Once I started to heal from my eating disorder and other disordered eating patterns, some new fears started to enter my mind. I experienced anxiety and anxious thoughts in the past, but these felt different. The thoughts were more intense. They all felt so real and all around just freaking scary. All of this started to happen when I was at BYU around Feb/March of 2020. Covid was on the rise and there was just tension everywhere. I remember talking to some of my co-workers about a girl at BYU who had committed suicide in the Tanner building when I was on my mission. Normally, I would be able to listen to that story and mourn and move on. But this time, my mind was just stuck on that thought.
I would later learn that I was thinking catastrophically. Questions ran through my mind like, “Am I depressed?”, “If I am depressed, then doesn’t that means I could commit suicide?”, “What would happen to my family?”, “Would I go to hell if I did that?”. Yeah, heavy stuff. And trust me, these were not things that I was wanting to think about. They were intrusive thoughts. But for some reason, everything in me felt like I needed to answer these questions and find certainty in order to feel safe and secure. It was so foreign to me, and that is what made the feelings even scarier.
That night, I laid down to go to sleep and was just wide awake and disturbed with all of the thoughts in my head. It was like a switch flipped in my brain and I was a different person. I was constantly on edge. The best way to describe it was just pure fear. I dealt with this intense and debilitating fear for the next 2 months. All while moving home, failing one of my classes, going to the ER because I was afraid of hurting myself (later found out that was the OCD talking), getting prescribed different medications from our family doctor, going to therapy, etc. It was the hardest 2 months of my life.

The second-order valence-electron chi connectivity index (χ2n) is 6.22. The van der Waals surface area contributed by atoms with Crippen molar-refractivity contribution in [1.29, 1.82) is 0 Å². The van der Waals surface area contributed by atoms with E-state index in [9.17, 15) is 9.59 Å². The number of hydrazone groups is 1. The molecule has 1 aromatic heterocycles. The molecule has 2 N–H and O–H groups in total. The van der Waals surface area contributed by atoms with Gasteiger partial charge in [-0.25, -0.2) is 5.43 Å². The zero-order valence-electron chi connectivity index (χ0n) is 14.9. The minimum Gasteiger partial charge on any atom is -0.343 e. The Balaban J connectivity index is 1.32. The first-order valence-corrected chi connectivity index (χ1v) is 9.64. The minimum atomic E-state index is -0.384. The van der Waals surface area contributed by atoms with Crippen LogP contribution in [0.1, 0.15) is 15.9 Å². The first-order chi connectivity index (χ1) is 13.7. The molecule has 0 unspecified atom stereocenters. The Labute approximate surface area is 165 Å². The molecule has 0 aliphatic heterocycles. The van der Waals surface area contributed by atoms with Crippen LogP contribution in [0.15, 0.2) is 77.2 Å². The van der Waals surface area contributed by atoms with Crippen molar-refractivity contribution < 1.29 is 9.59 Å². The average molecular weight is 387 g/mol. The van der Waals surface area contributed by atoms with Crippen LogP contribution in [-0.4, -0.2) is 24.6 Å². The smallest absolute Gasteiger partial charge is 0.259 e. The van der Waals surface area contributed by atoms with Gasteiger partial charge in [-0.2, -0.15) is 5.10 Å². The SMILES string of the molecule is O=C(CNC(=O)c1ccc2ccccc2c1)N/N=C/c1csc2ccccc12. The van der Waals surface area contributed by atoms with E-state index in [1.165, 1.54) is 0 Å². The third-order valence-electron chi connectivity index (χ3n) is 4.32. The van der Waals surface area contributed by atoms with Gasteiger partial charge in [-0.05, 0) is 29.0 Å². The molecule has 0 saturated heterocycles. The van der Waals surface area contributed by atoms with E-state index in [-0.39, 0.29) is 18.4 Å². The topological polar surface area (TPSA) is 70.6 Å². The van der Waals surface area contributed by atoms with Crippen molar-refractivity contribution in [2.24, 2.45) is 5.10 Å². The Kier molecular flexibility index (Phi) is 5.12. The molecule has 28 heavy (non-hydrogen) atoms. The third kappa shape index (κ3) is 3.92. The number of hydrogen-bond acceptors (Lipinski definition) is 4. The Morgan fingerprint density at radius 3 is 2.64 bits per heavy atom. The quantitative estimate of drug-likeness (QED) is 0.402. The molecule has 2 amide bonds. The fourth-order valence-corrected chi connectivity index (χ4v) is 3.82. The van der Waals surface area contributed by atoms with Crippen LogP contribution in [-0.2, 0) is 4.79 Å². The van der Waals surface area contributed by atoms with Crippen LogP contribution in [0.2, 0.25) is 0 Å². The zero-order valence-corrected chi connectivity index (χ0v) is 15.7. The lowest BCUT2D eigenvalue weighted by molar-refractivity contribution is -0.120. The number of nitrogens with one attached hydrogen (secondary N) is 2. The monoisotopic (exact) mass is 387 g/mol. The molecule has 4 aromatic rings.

One day, I was driving in the car with a friend just scrolling through Instagram on my phone (I would do that often to numb the pain and the thoughts) and I came across a post from @obsessivelyeverafter that said something to the effect of, “If you are having scary thoughts that don’t seem to go away and are the opposite of your values… then you may be experiencing OCD.” I found this post so randomly and at the perfect time. I really believe that it was a tender mercy from God, and I am so grateful for that. And I’m grateful for people who are brave enough to be advocates for mental health on social media (specifically OCD). As soon as I read that post, I just knew I had OCD.